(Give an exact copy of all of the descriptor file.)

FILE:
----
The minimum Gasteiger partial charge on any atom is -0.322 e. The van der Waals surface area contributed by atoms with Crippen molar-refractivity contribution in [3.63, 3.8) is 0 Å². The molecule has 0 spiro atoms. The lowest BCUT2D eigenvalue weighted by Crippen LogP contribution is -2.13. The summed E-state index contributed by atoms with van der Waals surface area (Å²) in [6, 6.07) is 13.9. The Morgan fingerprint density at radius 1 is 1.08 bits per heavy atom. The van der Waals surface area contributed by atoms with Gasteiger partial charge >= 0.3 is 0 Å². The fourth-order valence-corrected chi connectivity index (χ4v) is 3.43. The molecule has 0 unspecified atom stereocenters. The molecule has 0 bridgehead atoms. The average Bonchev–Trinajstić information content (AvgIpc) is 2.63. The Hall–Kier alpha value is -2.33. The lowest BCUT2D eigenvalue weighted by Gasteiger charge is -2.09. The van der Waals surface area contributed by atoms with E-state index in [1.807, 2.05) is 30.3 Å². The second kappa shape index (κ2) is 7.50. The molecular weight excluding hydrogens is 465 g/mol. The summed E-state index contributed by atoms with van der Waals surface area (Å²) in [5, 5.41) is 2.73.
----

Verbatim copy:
The minimum Gasteiger partial charge on any atom is -0.322 e. The van der Waals surface area contributed by atoms with Crippen molar-refractivity contribution in [3.63, 3.8) is 0 Å². The molecule has 0 spiro atoms. The lowest BCUT2D eigenvalue weighted by Crippen LogP contribution is -2.13. The summed E-state index contributed by atoms with van der Waals surface area (Å²) in [6, 6.07) is 13.9. The Morgan fingerprint density at radius 1 is 1.08 bits per heavy atom. The van der Waals surface area contributed by atoms with Gasteiger partial charge >= 0.3 is 0 Å². The fourth-order valence-corrected chi connectivity index (χ4v) is 3.43. The molecule has 0 unspecified atom stereocenters. The molecule has 0 bridgehead atoms. The average Bonchev–Trinajstić information content (AvgIpc) is 2.63. The Hall–Kier alpha value is -2.33. The lowest BCUT2D eigenvalue weighted by Gasteiger charge is -2.09. The van der Waals surface area contributed by atoms with E-state index in [1.807, 2.05) is 30.3 Å². The second kappa shape index (κ2) is 7.50. The molecular weight excluding hydrogens is 465 g/mol. The summed E-state index contributed by atoms with van der Waals surface area (Å²) in [5, 5.41) is 2.73.